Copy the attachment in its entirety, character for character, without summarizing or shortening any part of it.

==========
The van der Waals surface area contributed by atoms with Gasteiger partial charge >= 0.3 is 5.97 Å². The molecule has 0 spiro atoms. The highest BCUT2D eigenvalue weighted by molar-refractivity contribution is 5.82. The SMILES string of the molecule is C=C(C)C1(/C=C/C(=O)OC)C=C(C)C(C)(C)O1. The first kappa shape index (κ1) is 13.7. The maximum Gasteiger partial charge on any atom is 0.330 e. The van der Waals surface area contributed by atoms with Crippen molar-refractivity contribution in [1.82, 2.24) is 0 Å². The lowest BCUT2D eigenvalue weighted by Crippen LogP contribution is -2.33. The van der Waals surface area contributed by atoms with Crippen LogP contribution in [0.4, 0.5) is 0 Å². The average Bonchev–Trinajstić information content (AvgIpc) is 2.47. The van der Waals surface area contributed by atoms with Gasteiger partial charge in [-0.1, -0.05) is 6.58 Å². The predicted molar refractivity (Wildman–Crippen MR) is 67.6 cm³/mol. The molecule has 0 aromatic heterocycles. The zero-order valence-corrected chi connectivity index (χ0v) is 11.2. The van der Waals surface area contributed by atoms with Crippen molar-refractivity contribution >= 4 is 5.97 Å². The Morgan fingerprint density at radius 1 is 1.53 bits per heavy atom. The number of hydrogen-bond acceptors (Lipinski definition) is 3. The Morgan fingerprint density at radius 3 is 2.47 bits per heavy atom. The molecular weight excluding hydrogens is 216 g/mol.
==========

The van der Waals surface area contributed by atoms with Gasteiger partial charge >= 0.3 is 5.97 Å². The molecule has 0 spiro atoms. The highest BCUT2D eigenvalue weighted by molar-refractivity contribution is 5.82. The SMILES string of the molecule is C=C(C)C1(/C=C/C(=O)OC)C=C(C)C(C)(C)O1. The first kappa shape index (κ1) is 13.7. The maximum Gasteiger partial charge on any atom is 0.330 e. The van der Waals surface area contributed by atoms with Crippen molar-refractivity contribution in [1.82, 2.24) is 0 Å². The lowest BCUT2D eigenvalue weighted by Crippen LogP contribution is -2.33. The van der Waals surface area contributed by atoms with Crippen LogP contribution in [0.4, 0.5) is 0 Å². The average Bonchev–Trinajstić information content (AvgIpc) is 2.47. The van der Waals surface area contributed by atoms with Gasteiger partial charge in [-0.1, -0.05) is 6.58 Å². The predicted molar refractivity (Wildman–Crippen MR) is 67.6 cm³/mol. The molecule has 0 aromatic heterocycles. The zero-order valence-corrected chi connectivity index (χ0v) is 11.2. The van der Waals surface area contributed by atoms with Crippen molar-refractivity contribution >= 4 is 5.97 Å². The Morgan fingerprint density at radius 1 is 1.53 bits per heavy atom. The number of hydrogen-bond acceptors (Lipinski definition) is 3. The Morgan fingerprint density at radius 3 is 2.47 bits per heavy atom. The molecular weight excluding hydrogens is 216 g/mol.